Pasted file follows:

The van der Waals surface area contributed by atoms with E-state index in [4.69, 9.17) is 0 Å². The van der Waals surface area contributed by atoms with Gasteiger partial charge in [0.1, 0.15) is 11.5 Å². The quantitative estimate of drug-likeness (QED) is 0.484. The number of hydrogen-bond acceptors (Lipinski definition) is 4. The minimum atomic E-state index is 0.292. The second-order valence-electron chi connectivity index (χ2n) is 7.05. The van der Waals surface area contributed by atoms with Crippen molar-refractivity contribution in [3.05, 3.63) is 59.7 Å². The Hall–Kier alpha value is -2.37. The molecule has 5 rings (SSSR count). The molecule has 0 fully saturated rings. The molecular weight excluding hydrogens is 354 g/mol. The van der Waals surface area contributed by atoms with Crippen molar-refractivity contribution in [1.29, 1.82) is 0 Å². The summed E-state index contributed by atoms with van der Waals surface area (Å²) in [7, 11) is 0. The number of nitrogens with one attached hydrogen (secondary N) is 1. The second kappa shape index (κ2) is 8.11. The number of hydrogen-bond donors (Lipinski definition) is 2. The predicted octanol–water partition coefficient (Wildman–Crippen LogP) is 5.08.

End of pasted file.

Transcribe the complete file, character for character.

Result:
The van der Waals surface area contributed by atoms with E-state index in [4.69, 9.17) is 0 Å². The van der Waals surface area contributed by atoms with Gasteiger partial charge in [0.1, 0.15) is 11.5 Å². The quantitative estimate of drug-likeness (QED) is 0.484. The number of hydrogen-bond acceptors (Lipinski definition) is 4. The minimum atomic E-state index is 0.292. The second-order valence-electron chi connectivity index (χ2n) is 7.05. The van der Waals surface area contributed by atoms with Crippen molar-refractivity contribution in [3.05, 3.63) is 59.7 Å². The Hall–Kier alpha value is -2.37. The molecule has 5 rings (SSSR count). The molecule has 0 fully saturated rings. The molecular weight excluding hydrogens is 354 g/mol. The van der Waals surface area contributed by atoms with Crippen molar-refractivity contribution in [1.29, 1.82) is 0 Å². The summed E-state index contributed by atoms with van der Waals surface area (Å²) in [7, 11) is 0. The number of nitrogens with one attached hydrogen (secondary N) is 1. The second kappa shape index (κ2) is 8.11. The number of hydrogen-bond donors (Lipinski definition) is 2. The predicted octanol–water partition coefficient (Wildman–Crippen LogP) is 5.08.